Within the advertising world, the portrayal of gender is especially important as ads today are such a big part of society. In “Advertising Professionals’ Perceptions of the Impact of Gender Portrayals on Men and Women: A Question of Ethics?”, Tuncay and Coleman studied the advertising world and the gender stereotypes portrayed within it, critiquing the old-fashioned gender representations. The derogatory attitude towards females is further explored by Daniels in her article “You Throw Like A Girl.” Daniels specifically focuses on the depiction of women in sports film, but relates this to just how deep seeded the perception of women as the weaker sex is and has been for years. Martin echoes this with a study called “Giving Birth Like A Girl”, highlighting society’s expectations of women’s behavior through the pressure some women feel to be ‘nice’ even during the process of giving birth. In her book Gender and Sex in Society, Lucile Duberman supports this study with her theory about gender roles and the establishment and importance of these roles in society. All of this is reflected in Schimittroth’s Statistical Record of Women Worldwide, which a book of statistics, on women in all contexts of society.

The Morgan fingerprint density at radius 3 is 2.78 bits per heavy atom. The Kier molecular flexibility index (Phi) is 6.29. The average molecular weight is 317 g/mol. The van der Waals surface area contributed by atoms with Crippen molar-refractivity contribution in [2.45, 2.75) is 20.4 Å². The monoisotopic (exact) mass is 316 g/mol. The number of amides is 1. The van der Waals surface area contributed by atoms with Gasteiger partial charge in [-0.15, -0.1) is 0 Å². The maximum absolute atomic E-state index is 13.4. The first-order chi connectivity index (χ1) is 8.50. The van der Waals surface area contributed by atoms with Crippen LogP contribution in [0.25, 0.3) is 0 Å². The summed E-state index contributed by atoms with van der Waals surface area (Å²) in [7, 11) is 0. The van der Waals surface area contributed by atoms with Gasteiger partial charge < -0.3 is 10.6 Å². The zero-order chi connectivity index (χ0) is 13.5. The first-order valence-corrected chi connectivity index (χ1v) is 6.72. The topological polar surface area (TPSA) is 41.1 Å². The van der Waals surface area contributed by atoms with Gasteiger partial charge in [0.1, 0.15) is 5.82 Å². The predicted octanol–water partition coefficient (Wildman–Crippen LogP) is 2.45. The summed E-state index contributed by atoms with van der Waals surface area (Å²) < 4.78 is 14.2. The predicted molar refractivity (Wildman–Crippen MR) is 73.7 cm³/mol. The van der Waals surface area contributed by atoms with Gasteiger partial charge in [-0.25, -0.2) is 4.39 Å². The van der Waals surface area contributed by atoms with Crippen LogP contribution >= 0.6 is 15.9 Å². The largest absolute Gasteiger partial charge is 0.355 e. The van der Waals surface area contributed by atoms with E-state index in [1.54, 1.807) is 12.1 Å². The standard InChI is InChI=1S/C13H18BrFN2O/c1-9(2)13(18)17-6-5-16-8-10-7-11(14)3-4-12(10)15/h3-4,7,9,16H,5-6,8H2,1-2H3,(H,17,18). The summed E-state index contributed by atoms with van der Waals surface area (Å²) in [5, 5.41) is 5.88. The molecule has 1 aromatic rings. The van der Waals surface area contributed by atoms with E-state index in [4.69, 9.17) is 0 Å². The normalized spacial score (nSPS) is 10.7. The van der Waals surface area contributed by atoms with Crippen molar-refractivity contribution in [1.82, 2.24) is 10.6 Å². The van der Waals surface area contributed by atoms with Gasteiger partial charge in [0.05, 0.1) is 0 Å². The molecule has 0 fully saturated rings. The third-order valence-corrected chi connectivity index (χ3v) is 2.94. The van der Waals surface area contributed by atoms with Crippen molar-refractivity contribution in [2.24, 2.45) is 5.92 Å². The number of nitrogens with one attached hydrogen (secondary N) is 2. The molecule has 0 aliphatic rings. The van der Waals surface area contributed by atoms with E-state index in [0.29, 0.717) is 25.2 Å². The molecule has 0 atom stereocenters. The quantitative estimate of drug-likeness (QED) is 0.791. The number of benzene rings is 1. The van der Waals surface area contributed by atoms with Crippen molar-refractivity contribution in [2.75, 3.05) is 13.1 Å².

The evolution of advertising combined with new social realities have led many companies to seek social responsibility. In “Gap (RED): Social Responsibility Campaign or Window Dressing?” Amazeen analyzes the GAP RED campaign in order to figure out whether this quest is sincere or merely a new era of capitalism leeching on the consumers’ conscience instead of their needs.
The “#LikeAGirl” commercial was first published on June 26th in 2014. Taking the viewer through the journey of recognition and realization of one of the microaggressions women face in the modern American society, it displays the obvious problem without belittling the receiver of the message.
The Always commercial steers its audience right to the center of the problem, the very core of the issue they’re exposing. For the first 37 seconds filmmaker and director Lauren Greenfield asks both males and females, who look to be either teenagers or older, to “do the first thing that comes to mind” (0:10) when instructed to perform certain actions ‘like a girl’. In an ordinary fashion, the people proceed to make fun of either running, or throwing, or fighting ‘like a girl’ in a way that looks awkward or weird – one girl even going as far as voicing her actions with “Oh, my hair, oh god” (0:20) in a very wimpy voice. This is the manifestation of the problem; A problem that is deep-seated in our society. Dayna B. Daniels writes that “nothing is a greater insult to a male athlete than to imply that he is female, feminine, or homosexual” (Daniels 35) and it has been that way for years. She provides plenty of examples of sports movies where the exact phrase ‘like a girl’ is thrown around like the worst insult: